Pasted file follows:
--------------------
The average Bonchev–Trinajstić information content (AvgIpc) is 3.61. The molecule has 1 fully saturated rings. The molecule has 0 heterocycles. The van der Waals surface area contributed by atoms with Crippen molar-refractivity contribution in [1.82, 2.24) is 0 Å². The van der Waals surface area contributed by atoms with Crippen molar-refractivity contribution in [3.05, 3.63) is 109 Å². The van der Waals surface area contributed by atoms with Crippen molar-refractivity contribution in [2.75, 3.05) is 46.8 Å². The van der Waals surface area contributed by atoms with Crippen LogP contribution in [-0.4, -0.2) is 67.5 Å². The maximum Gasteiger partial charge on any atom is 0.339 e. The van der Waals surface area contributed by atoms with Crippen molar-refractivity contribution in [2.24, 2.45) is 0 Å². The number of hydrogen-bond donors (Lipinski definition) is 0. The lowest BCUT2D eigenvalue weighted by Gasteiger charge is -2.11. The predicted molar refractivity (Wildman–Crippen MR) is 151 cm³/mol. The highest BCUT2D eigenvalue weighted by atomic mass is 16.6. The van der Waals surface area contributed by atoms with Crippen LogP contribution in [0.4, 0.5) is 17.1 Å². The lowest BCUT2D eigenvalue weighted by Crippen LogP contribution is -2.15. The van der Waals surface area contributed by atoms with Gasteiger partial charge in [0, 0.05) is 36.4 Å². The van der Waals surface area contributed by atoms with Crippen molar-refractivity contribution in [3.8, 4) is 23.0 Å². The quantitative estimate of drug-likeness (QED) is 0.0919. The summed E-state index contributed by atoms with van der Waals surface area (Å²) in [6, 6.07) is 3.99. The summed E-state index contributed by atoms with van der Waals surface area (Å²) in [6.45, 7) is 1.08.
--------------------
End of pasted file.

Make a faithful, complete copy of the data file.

The average Bonchev–Trinajstić information content (AvgIpc) is 3.61. The molecule has 1 fully saturated rings. The molecule has 0 heterocycles. The van der Waals surface area contributed by atoms with Crippen molar-refractivity contribution in [1.82, 2.24) is 0 Å². The van der Waals surface area contributed by atoms with Crippen molar-refractivity contribution in [3.05, 3.63) is 109 Å². The van der Waals surface area contributed by atoms with Crippen molar-refractivity contribution in [2.75, 3.05) is 46.8 Å². The van der Waals surface area contributed by atoms with Crippen LogP contribution in [-0.4, -0.2) is 67.5 Å². The maximum Gasteiger partial charge on any atom is 0.339 e. The van der Waals surface area contributed by atoms with Crippen molar-refractivity contribution in [2.24, 2.45) is 0 Å². The number of hydrogen-bond donors (Lipinski definition) is 0. The lowest BCUT2D eigenvalue weighted by Gasteiger charge is -2.11. The predicted molar refractivity (Wildman–Crippen MR) is 151 cm³/mol. The highest BCUT2D eigenvalue weighted by atomic mass is 16.6. The van der Waals surface area contributed by atoms with Crippen LogP contribution in [0.4, 0.5) is 17.1 Å². The lowest BCUT2D eigenvalue weighted by Crippen LogP contribution is -2.15. The van der Waals surface area contributed by atoms with Gasteiger partial charge in [0, 0.05) is 36.4 Å². The van der Waals surface area contributed by atoms with Crippen molar-refractivity contribution in [3.8, 4) is 23.0 Å². The quantitative estimate of drug-likeness (QED) is 0.0919. The summed E-state index contributed by atoms with van der Waals surface area (Å²) in [6, 6.07) is 3.99. The summed E-state index contributed by atoms with van der Waals surface area (Å²) in [6.45, 7) is 1.08.